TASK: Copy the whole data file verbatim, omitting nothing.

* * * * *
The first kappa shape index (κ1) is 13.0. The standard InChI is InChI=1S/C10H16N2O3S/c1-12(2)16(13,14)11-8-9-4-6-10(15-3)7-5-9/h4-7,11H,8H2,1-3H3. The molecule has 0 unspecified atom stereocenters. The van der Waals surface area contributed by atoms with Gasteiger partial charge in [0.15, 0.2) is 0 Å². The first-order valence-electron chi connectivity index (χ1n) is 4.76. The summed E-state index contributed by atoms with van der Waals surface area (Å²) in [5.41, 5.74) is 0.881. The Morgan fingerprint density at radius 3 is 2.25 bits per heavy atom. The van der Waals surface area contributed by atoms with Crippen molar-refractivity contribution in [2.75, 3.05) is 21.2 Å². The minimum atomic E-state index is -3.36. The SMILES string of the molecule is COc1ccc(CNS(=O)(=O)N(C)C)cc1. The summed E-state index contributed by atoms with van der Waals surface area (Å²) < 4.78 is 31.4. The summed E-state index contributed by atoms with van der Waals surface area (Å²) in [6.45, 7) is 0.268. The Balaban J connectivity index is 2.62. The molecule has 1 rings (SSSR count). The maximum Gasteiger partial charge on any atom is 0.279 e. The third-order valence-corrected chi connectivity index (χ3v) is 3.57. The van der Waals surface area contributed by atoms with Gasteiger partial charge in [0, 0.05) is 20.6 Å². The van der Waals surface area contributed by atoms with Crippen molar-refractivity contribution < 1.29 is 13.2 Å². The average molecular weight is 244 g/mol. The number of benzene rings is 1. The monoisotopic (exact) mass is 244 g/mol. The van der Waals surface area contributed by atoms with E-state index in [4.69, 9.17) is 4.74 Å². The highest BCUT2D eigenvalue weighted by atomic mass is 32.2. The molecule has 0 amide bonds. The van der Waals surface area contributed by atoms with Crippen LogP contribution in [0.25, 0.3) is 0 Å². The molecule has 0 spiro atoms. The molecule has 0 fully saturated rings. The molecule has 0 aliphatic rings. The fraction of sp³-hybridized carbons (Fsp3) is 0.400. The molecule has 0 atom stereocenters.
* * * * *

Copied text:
The first kappa shape index (κ1) is 13.0. The standard InChI is InChI=1S/C10H16N2O3S/c1-12(2)16(13,14)11-8-9-4-6-10(15-3)7-5-9/h4-7,11H,8H2,1-3H3. The molecule has 0 unspecified atom stereocenters. The van der Waals surface area contributed by atoms with Gasteiger partial charge in [0.15, 0.2) is 0 Å². The first-order valence-electron chi connectivity index (χ1n) is 4.76. The summed E-state index contributed by atoms with van der Waals surface area (Å²) in [5.41, 5.74) is 0.881. The Morgan fingerprint density at radius 3 is 2.25 bits per heavy atom. The van der Waals surface area contributed by atoms with Crippen molar-refractivity contribution in [2.75, 3.05) is 21.2 Å². The minimum atomic E-state index is -3.36. The SMILES string of the molecule is COc1ccc(CNS(=O)(=O)N(C)C)cc1. The summed E-state index contributed by atoms with van der Waals surface area (Å²) < 4.78 is 31.4. The summed E-state index contributed by atoms with van der Waals surface area (Å²) in [6.45, 7) is 0.268. The Balaban J connectivity index is 2.62. The molecule has 1 rings (SSSR count). The maximum Gasteiger partial charge on any atom is 0.279 e. The third-order valence-corrected chi connectivity index (χ3v) is 3.57. The van der Waals surface area contributed by atoms with Gasteiger partial charge in [0, 0.05) is 20.6 Å². The van der Waals surface area contributed by atoms with Crippen molar-refractivity contribution < 1.29 is 13.2 Å². The average molecular weight is 244 g/mol. The number of benzene rings is 1. The monoisotopic (exact) mass is 244 g/mol. The van der Waals surface area contributed by atoms with E-state index in [4.69, 9.17) is 4.74 Å². The highest BCUT2D eigenvalue weighted by atomic mass is 32.2. The molecule has 0 amide bonds. The van der Waals surface area contributed by atoms with Crippen LogP contribution in [0.25, 0.3) is 0 Å². The molecule has 0 spiro atoms. The molecule has 0 fully saturated rings. The molecule has 0 aliphatic rings. The fraction of sp³-hybridized carbons (Fsp3) is 0.400. The molecule has 0 atom stereocenters.